Adam looked into his brother’s soft blue eyes. He felt as if a fist was squeezing his chest. He shook his head and said softly, “No, Hoss, not San Francisco.”
The two men talked for a long time, neither afraid to share their thoughts. Their bond had been forged by the pain of loss and the joy of new beginnings and there was nothing they couldn’t say to each other. “Well Adam, if this is somethin’ you got to do, then you should go ahead and do it. Can’t say as I understand but that don’t matter. Just promise me that you’ll come home someday.”
Adam knew that no matter how much longer he stayed at the Ponderosa, he and Hoss had just said goodbye. They started for the house, walking a little closer to each other.
The sun was already in the mid-morning sky when Adam awoke. He got up and readied himself for the day. As he came down the stairs, he was surprised to see his father still sitting at the table.
Ben looked up from his coffee and paper and said, “Good morning son — did you sleep well?”
“Yeah, I guess a little too well. Why didn’t you wake me?” Adam poured himself some coffee and sat at his father’s right side.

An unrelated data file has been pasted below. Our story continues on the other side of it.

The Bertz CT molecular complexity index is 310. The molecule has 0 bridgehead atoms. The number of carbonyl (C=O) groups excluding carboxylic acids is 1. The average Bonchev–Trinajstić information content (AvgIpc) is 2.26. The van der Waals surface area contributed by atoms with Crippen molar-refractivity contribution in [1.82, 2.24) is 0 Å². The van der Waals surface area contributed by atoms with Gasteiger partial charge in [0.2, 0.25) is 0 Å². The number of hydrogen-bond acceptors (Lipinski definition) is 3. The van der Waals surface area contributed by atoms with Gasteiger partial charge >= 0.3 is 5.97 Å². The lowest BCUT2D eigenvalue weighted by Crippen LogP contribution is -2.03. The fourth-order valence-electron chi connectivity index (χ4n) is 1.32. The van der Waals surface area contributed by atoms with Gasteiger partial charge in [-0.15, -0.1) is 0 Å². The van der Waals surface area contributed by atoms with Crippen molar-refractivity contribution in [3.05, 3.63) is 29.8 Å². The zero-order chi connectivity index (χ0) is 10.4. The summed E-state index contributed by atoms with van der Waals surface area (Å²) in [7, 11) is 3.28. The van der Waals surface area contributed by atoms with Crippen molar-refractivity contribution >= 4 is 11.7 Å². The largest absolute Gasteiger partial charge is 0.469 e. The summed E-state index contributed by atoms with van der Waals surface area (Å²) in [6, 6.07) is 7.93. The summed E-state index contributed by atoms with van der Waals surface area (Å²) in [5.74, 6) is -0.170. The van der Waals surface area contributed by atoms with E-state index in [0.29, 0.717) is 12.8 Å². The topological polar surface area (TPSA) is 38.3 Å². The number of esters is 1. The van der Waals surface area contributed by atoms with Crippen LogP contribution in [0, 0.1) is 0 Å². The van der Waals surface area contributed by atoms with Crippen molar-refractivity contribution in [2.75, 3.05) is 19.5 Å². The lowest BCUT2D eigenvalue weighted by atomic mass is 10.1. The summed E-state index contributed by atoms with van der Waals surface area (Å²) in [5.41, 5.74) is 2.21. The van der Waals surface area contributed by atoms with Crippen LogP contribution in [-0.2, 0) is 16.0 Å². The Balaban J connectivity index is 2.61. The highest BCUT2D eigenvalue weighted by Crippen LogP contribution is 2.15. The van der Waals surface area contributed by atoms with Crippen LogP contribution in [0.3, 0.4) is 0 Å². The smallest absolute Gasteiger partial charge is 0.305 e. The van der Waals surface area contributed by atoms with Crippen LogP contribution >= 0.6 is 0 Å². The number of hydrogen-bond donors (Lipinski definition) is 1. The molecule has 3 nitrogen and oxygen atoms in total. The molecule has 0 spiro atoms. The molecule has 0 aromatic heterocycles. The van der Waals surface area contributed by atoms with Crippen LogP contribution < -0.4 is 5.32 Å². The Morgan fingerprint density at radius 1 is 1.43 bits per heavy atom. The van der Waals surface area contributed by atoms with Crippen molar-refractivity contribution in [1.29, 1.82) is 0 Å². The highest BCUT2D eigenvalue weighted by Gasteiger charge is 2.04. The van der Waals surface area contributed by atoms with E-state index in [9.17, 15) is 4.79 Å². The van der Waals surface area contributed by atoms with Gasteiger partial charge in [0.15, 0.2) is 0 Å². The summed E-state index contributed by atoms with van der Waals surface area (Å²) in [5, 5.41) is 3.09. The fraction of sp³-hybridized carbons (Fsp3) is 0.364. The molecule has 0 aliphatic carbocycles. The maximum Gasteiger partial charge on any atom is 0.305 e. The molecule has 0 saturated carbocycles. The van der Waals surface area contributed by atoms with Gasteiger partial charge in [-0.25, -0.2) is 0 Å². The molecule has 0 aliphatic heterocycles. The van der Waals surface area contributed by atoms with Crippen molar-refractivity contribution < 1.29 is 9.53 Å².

“You’ve been working long hours lately and you seemed especially tired last night. Thought I’d let you sleep some this morning.” Ben knew something was bothering his eldest son and he hoped Adam would take this opportunity to open up.
Adam gave his father a shy, half-grin and said, “Thanks, Pa. Think I’ll join Joe out in the east meadow this morning. I’m sure he can use some help with those fences.”
“Alright, son; I’ll see you tonight.” Ben watched as Adam disappeared up the stairs once more. He knew whatever it was that Adam was wrestling with would come out eventually. He tried to dismiss the feeling of dread that rose up and threatened to choke him.
Adam took a minute to watch his youngest brother at work. No longer a boy, Joe had taken his place in the running of the ranch. He tightened his legs and Sport moved forward.
Joe lowered the mall that he was about to swing and flashed a smile when he saw Adam riding toward him. “About time, brother; thought you were gonna sleep all day.”
“I think I almost did! I can’t believe Pa let me get away with that,” Adam answered. He took off his gun than unbuttoned his shirt and put on his heavy work gloves. “You wanna pound or hold?”
“I’ve been pounding all morning. It’s your turn.” Joe retrieved his canteen and poured a good measure over his head. His thick, wavy mane separated into soft curls. It reminded Adam of what Joe’s hair looked like when he was a baby.